It's so satisfying to finish this small textile picture which I have called "Living in the Woods". I loved every minute of the making as this is such a personal picture. I thought about it a long time before actually starting because I didn't expect it to look anywhere near as good as it did in my head, but I'm really pleased with the result. It measures approx 12" x 8".

I was inspired to do this picture after seeing the wonderful landscape paintings of Jan Phethean , and also by the beautiful area where I live.

I cut a circular piece of lino to look like branches, and stamp-printed in brown on lots of different greens to make the trees and bushes, cutting a bit more from the lino after a few prints. These were then cut out in rough bush shapes and sewn on by machine, with raw edges. The really tiny pieces like the buildings are stuck on with Steam a Seam 2 and then most have a few stitches added.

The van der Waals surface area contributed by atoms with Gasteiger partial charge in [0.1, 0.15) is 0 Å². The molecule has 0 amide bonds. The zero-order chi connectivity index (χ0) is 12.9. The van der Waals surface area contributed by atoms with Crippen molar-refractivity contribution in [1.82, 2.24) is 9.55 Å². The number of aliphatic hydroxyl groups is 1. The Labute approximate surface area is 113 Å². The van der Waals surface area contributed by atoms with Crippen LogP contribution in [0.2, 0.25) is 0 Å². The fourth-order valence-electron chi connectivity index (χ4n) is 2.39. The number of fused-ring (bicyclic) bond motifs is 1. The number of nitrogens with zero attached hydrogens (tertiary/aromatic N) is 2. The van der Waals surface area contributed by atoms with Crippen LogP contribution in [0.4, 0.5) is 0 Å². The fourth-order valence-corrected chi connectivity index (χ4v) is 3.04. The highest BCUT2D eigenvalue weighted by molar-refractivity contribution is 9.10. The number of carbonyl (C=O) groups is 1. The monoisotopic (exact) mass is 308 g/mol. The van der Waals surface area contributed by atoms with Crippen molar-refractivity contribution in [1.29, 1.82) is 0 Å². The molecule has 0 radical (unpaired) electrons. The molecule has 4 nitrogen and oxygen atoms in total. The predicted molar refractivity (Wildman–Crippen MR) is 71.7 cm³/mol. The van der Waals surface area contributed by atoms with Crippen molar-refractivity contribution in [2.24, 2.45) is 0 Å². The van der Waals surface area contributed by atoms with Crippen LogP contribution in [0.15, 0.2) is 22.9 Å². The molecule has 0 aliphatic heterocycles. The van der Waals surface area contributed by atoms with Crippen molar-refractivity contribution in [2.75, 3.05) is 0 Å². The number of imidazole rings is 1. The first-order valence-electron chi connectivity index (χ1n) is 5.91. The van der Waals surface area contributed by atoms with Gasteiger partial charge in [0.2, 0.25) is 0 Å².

I finished off with a pale, narrow flange and then binding in brown.

The picture isn't an exact copy of my house, garden and buildings, but looking at it gives rise to all the lovely feelings I have about being lucky to live here - it makes me very grateful and happy.

Feeling content - Anita x

Linking up with Crazy Mom Quilts - Finish it up Friday


Sunday, 22 October 2017

Lesley Coles at Flowerpatch

A return visit by Lesley Coles, to Flowerpatch Quilters October meeting, was an enthralling delight. Lesley brought along so many of her quilts, etc for us to see, spanning 4 decades of patchwork sewing from hexagons, through an abundance of Christmas sewing to her latest modern wall hangings. Here is just a small selection:

This small rectangular cushion lies on a riot of colourful quilts